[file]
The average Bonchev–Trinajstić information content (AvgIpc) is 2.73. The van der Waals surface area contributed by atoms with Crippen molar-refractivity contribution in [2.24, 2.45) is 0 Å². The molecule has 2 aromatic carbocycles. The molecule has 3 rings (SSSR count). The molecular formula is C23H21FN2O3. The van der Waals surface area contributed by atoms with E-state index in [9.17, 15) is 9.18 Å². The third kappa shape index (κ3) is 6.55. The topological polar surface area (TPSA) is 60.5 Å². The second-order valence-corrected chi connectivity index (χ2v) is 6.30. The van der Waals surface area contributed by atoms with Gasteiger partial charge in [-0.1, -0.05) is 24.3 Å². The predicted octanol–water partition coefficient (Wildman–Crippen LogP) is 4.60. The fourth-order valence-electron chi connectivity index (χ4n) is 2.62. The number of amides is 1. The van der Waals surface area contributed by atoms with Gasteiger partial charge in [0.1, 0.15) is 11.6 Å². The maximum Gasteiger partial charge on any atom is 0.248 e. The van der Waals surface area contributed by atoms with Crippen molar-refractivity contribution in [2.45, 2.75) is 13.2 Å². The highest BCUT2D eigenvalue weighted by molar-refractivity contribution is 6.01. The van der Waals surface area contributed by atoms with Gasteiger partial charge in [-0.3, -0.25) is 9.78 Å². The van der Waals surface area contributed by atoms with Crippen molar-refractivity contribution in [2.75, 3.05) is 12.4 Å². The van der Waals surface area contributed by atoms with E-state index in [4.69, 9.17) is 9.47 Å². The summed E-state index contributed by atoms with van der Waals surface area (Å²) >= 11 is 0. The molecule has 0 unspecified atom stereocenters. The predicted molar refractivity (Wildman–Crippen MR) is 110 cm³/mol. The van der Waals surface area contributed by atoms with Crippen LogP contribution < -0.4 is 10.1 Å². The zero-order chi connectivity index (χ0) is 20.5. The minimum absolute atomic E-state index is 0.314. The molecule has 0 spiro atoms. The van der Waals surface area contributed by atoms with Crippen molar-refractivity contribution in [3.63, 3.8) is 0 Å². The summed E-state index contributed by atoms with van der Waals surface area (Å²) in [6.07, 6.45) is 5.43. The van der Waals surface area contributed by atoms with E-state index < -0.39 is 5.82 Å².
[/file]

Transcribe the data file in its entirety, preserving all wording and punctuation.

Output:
The average Bonchev–Trinajstić information content (AvgIpc) is 2.73. The van der Waals surface area contributed by atoms with Crippen molar-refractivity contribution in [2.24, 2.45) is 0 Å². The molecule has 2 aromatic carbocycles. The molecule has 3 rings (SSSR count). The molecular formula is C23H21FN2O3. The van der Waals surface area contributed by atoms with E-state index in [9.17, 15) is 9.18 Å². The third kappa shape index (κ3) is 6.55. The topological polar surface area (TPSA) is 60.5 Å². The second-order valence-corrected chi connectivity index (χ2v) is 6.30. The van der Waals surface area contributed by atoms with Gasteiger partial charge in [-0.1, -0.05) is 24.3 Å². The predicted octanol–water partition coefficient (Wildman–Crippen LogP) is 4.60. The fourth-order valence-electron chi connectivity index (χ4n) is 2.62. The number of amides is 1. The van der Waals surface area contributed by atoms with Gasteiger partial charge in [0.1, 0.15) is 11.6 Å². The maximum Gasteiger partial charge on any atom is 0.248 e. The van der Waals surface area contributed by atoms with Crippen molar-refractivity contribution in [2.45, 2.75) is 13.2 Å². The highest BCUT2D eigenvalue weighted by molar-refractivity contribution is 6.01. The van der Waals surface area contributed by atoms with Gasteiger partial charge in [-0.3, -0.25) is 9.78 Å². The van der Waals surface area contributed by atoms with Crippen molar-refractivity contribution in [2.75, 3.05) is 12.4 Å². The van der Waals surface area contributed by atoms with E-state index in [4.69, 9.17) is 9.47 Å². The summed E-state index contributed by atoms with van der Waals surface area (Å²) >= 11 is 0. The molecule has 0 unspecified atom stereocenters. The predicted molar refractivity (Wildman–Crippen MR) is 110 cm³/mol. The van der Waals surface area contributed by atoms with Crippen LogP contribution < -0.4 is 10.1 Å². The zero-order chi connectivity index (χ0) is 20.5. The minimum absolute atomic E-state index is 0.314. The molecule has 0 spiro atoms. The van der Waals surface area contributed by atoms with Crippen molar-refractivity contribution in [3.63, 3.8) is 0 Å². The summed E-state index contributed by atoms with van der Waals surface area (Å²) in [6.07, 6.45) is 5.43. The van der Waals surface area contributed by atoms with E-state index < -0.39 is 5.82 Å².